For retailers who design their own products, Reverse Auction is a valuable tool. They post their design specification on line and invite manufacturers, fabricators, and others to bid. Smart retailers are integrating the data from the product table and supplier table to facilitate the Reverse Auction process.
International trade carries with it many risks – loss, failure to pay, damage, etc. As in every other fee in the survey, costs are determined based on data that can found in your enterprise tables. Integrate the data so it flows seamlessly. Otherwise you compound the discrepancy management problem with errors caused internally. Also, the amount and cost of insurance varies considerably with the type of shipment, country of origin, type of merchandise, etc. Analysis on the backend will point you to make more informed trade-off decisions.
The complexity of international trade usually requires the intervention of a broker whose fees are typically dependent on the value of the shipment. Usually software plays a role in these computations and, as such, are highly subject to change, audit, currency fluctuation, and occasional corruption. Smart retailers are accurately estimating and tracking broker fees by leveraging information from their product and location tables.
Import and export duties are calculated based on the country of origin or destination, cost value of the shipment, and the type of product. Unified commerce complicates this picture as many customer orders are shipped across national boundaries. As we’ve been stressing, with international trade, the cost value itself is anything but static. It makes sense to tighten the integration between customs-calculating software, actual duties, and the other sources of cost components. Furthermore, the international trade climate can at times become volatile due to currency fluctuations, trade wars, labor strikes, wars, and other catastrophes. Unified retailers will tie back these duties through data integration and analytics to the selling channel and product.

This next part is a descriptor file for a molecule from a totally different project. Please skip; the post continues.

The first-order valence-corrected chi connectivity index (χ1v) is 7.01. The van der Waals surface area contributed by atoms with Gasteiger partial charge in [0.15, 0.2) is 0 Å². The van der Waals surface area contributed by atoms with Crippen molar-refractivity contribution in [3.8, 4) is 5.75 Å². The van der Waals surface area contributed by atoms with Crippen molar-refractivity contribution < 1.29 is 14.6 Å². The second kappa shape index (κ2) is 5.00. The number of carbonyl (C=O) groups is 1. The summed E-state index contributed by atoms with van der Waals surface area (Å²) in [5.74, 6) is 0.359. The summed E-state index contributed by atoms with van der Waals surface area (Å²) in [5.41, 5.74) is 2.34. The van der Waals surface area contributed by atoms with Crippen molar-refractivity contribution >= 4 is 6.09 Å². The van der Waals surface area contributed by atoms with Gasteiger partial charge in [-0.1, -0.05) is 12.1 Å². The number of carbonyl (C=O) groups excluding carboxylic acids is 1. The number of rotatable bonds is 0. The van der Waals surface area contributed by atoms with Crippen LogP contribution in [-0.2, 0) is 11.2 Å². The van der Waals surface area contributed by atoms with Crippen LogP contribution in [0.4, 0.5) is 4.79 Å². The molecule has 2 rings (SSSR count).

You have traveled through the five quintiles of supply chain touchpoints: Product, Quantity, Place, Time and Cost. We’ve identified close to 50 processes where data integration is vital to getting the right merchandise, at the right quantity, at the right time, place, and cost. Digital commerce and international trade have added many layers of complexity that impede the competitive advantage of all but the largest retailers. As we’ve pointed out throughout this series, data integration is the only practical path for retailers who need to compete in this environment. You can’t replace the old systems. It would be too disruptive and expensive. You can’t approach data integration in the old, all-hands-on-deck approach. It’s time to elevate the conversation about data integration to the level of all-important enterprise strategies.
We at RIBA view data integration projects through the lens of an enterprise architecture. We hope this blog series on supply chain touchpoints will in some way add to your understanding of the problem and opportunities in this area.